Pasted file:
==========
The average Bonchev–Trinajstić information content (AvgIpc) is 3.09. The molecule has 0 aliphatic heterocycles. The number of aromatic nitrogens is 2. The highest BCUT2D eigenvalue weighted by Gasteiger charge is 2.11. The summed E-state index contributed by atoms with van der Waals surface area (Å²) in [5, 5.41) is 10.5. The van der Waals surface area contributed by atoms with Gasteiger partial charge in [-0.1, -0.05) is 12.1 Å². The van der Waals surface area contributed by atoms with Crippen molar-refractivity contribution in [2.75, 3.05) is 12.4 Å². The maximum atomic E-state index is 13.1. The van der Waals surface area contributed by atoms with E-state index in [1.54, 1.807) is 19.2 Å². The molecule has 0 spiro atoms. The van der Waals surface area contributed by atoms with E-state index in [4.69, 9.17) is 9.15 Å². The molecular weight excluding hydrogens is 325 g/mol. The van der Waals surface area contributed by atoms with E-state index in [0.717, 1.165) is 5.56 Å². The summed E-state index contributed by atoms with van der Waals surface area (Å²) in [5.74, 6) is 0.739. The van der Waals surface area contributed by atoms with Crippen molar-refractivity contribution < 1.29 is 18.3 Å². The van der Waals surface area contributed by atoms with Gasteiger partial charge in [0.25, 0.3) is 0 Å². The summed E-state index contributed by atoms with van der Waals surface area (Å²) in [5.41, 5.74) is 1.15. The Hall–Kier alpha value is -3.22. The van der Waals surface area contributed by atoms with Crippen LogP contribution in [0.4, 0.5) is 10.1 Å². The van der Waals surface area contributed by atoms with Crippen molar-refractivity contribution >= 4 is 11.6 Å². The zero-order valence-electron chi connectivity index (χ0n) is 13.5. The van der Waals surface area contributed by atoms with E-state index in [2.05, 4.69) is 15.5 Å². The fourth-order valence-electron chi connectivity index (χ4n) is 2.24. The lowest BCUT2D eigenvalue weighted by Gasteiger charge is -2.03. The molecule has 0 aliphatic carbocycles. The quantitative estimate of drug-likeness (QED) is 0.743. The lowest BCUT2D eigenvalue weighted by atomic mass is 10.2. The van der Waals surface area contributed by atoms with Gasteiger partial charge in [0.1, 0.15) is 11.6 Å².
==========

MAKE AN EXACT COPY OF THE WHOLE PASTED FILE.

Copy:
The average Bonchev–Trinajstić information content (AvgIpc) is 3.09. The molecule has 0 aliphatic heterocycles. The number of aromatic nitrogens is 2. The highest BCUT2D eigenvalue weighted by Gasteiger charge is 2.11. The summed E-state index contributed by atoms with van der Waals surface area (Å²) in [5, 5.41) is 10.5. The van der Waals surface area contributed by atoms with Gasteiger partial charge in [-0.1, -0.05) is 12.1 Å². The van der Waals surface area contributed by atoms with Crippen molar-refractivity contribution in [2.75, 3.05) is 12.4 Å². The maximum atomic E-state index is 13.1. The van der Waals surface area contributed by atoms with E-state index in [1.54, 1.807) is 19.2 Å². The molecule has 0 spiro atoms. The van der Waals surface area contributed by atoms with E-state index in [4.69, 9.17) is 9.15 Å². The molecular weight excluding hydrogens is 325 g/mol. The van der Waals surface area contributed by atoms with E-state index in [0.717, 1.165) is 5.56 Å². The summed E-state index contributed by atoms with van der Waals surface area (Å²) in [5.74, 6) is 0.739. The van der Waals surface area contributed by atoms with Crippen molar-refractivity contribution < 1.29 is 18.3 Å². The van der Waals surface area contributed by atoms with Gasteiger partial charge in [0.25, 0.3) is 0 Å². The summed E-state index contributed by atoms with van der Waals surface area (Å²) in [5.41, 5.74) is 1.15. The Hall–Kier alpha value is -3.22. The van der Waals surface area contributed by atoms with Crippen LogP contribution in [0.4, 0.5) is 10.1 Å². The van der Waals surface area contributed by atoms with Crippen molar-refractivity contribution >= 4 is 11.6 Å². The zero-order valence-electron chi connectivity index (χ0n) is 13.5. The van der Waals surface area contributed by atoms with E-state index in [2.05, 4.69) is 15.5 Å². The fourth-order valence-electron chi connectivity index (χ4n) is 2.24. The lowest BCUT2D eigenvalue weighted by Gasteiger charge is -2.03. The molecule has 0 aliphatic carbocycles. The quantitative estimate of drug-likeness (QED) is 0.743. The lowest BCUT2D eigenvalue weighted by atomic mass is 10.2. The van der Waals surface area contributed by atoms with Gasteiger partial charge in [0.1, 0.15) is 11.6 Å².